Since, data is the new currency, organizations don’t have much option than base their business upon it. These days organizations are heavily dependent on their data and data analysis.
This data, more often than not, has multiple dimensions and categories. They might be broken down for different purposes such as presentation, analysis or tracking.
It varies on how organizations plan on storing, using and analyzing the data.
Hence, it becomes imperative for organizations to use some powerful and efficient data storage and analytics engines. Enter OLAP!
OLAP, an acronym for On-Line Analytical Processing, is a set of software technologies that provides the users with the capability to analyze large volumes of data.
These data could be from data marts, data warehouses of any central data stores.
In data warehouses, data is stored in tables as rows and columns. OLAP extracts this data and organizes it in a multidimensional format.
This enables the system to analyze the data quickly to generate useful insights from it.
There are three types of OLAP systems as follows:
ROLAP stands for Relational OLAP. It uses relational and extended RDBMS to manage the data warehouse.
ROLAP does not reorganize the data. Instead, it operates directly on relational tables.
It gives you a multidimensional view without explicitly storing the data in the multi-dimensional format.
ROLAP implementation includes optimization for each database, aggregation logic and some additional tools.
ROLAP architecture consists of three main entities:
- DB server,
- ROLAP server and
- Front-end tools.
ROLAP is capable of handling large amounts of data. The system also offers scalability for managing the data even with an increasing amount of data.
It can also leverage the inbuilt functionalities in the databases. Due to this, the system provides high efficiency.
Since ROLAP uses relational tables, its capability is limited by SQL functionality.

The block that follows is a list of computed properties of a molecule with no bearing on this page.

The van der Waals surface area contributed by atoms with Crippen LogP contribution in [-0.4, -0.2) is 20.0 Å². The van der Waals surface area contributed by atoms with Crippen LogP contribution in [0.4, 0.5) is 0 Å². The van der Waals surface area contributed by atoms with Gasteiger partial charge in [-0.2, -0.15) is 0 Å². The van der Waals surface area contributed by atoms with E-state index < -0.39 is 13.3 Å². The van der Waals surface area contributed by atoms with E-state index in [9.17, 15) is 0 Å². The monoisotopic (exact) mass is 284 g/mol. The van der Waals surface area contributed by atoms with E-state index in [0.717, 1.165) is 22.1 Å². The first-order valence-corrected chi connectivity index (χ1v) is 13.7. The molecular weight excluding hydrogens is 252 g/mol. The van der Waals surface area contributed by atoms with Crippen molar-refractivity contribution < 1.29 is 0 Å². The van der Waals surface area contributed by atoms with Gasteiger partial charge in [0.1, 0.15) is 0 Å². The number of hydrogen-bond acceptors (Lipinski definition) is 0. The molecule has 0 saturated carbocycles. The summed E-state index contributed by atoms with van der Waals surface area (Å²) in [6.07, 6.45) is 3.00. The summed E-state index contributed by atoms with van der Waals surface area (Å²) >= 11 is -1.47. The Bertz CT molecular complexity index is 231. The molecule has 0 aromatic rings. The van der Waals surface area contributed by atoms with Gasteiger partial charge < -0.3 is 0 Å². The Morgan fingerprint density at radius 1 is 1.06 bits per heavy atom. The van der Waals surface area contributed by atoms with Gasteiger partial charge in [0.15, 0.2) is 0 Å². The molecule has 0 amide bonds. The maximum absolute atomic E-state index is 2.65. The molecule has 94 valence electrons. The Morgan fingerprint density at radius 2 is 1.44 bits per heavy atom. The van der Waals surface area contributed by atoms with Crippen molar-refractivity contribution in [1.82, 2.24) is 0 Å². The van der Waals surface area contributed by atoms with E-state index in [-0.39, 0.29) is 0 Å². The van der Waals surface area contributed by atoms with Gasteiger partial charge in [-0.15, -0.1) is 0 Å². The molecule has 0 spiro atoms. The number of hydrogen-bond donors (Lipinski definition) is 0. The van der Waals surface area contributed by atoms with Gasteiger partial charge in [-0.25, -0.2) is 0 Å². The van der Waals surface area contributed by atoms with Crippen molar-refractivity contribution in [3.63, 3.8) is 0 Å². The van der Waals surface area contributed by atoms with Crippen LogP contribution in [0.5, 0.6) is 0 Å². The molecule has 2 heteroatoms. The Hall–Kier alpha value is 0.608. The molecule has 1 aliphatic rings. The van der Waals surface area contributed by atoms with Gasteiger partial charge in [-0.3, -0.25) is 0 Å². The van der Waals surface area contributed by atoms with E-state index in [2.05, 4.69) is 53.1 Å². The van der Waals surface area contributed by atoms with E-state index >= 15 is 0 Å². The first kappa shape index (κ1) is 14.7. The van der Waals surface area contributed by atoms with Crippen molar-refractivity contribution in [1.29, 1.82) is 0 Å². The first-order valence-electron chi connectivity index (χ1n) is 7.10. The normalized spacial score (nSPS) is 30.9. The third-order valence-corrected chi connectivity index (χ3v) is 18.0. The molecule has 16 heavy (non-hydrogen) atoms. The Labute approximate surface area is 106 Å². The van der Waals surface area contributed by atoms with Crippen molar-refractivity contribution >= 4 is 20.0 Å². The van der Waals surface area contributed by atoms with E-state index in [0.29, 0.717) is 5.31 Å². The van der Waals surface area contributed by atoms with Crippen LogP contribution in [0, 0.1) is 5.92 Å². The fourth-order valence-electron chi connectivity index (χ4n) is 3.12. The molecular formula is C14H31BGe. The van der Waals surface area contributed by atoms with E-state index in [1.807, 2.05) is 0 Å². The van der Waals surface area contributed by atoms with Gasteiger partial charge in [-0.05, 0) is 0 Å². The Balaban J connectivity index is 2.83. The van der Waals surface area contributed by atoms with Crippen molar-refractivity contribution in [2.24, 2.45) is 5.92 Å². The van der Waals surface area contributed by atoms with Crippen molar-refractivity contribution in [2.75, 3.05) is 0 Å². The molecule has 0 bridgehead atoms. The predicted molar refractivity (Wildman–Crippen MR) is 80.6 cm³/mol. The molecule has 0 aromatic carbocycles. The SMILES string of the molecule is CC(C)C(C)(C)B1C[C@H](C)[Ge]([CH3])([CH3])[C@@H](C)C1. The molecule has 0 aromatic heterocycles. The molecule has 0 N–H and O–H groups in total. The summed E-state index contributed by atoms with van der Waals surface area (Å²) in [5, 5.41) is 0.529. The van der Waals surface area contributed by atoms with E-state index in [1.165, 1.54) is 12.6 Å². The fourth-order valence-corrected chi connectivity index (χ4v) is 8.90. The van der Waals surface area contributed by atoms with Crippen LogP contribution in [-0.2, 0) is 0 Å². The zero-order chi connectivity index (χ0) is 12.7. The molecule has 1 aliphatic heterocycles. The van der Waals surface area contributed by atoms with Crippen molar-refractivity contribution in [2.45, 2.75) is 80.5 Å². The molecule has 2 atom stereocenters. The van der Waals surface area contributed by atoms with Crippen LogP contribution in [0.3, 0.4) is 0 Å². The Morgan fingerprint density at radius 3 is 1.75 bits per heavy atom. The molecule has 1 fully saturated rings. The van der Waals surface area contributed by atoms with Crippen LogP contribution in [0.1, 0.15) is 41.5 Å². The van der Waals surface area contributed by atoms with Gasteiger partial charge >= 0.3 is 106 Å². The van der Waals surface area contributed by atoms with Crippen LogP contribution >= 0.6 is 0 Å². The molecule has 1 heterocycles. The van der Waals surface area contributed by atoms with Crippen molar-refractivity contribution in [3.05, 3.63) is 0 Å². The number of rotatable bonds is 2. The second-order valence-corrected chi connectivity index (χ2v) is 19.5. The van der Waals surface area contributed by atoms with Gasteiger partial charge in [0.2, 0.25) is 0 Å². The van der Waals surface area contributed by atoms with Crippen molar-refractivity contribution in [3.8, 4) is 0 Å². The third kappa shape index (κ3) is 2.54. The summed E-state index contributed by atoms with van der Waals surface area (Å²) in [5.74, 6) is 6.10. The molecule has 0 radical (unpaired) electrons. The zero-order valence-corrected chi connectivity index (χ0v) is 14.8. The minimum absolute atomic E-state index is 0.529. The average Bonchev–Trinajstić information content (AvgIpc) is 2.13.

ROLAP can be slow as compared to HOLAP and MOLAP.
Also Read: OLTP vs OLAP: Understanding the Differences
Multidimensional On-line Analytical Processing, or MOLAP, uses a multidimensional model for processing of data.
Unlike ROLAP, it does not work with or on relational databases directly.
It is capable of working with the data which is already stored in a pre-defined multidimensional array.
MOLAP tends to store non-zero facts as well, and hence the arrays are often sparse.
The systems use indexing and hashing to reduce the time and cost of search operations on the data.
It aggregates, summarizes and stores the data according to the predicted usage of the data.
Data compression techniques might be applied to the data, depending on whether it is sparse or dense.
The architecture of MOLAP is similar to that of ROLAP. It consists of the following components:
- Database Server,
- MOLAP Server,
- Front-end tools.
MOLAP offers the fastest indexing on pre-computed summarized data. It is best used for complex calculations.
It is easy to use and hence can be used by inexperienced users as well.
MOLAP requires additional investment along with our pre-existing systems.
The storage utilization might be low if the data is sparse.
HOLAP stands for Hybrid On-Line Analytical Processing. It includes the functionalities of both: ROLAP and MOLAP servers.
It allows storing some part of the data in relational tables in ROLAP and some part in aggregations in the MOLAP server.
Being a hybrid of MOLAP and ROLAP, it has the advantages of both.
It provides us with the scalability of the ROLAP server along with the speed of computation of the MOLAP server.
The problem with HOLAP is the complex implementation as it supports both ROLAP and MOLAP.
With multiple options available for organizations to choose from, it can be a daunting task for many.
Just that, to derive the most value, it is best to test and check as to which of the three – ROLAP, MOLAP or HOLAP work the best for you.
Many might go the hybrid way, but that is not always the best way to go for some who work on a niche segment of data.
Overall, organizations globally require OLAP, and this is somewhat of a necessity in the modern data-driven world.
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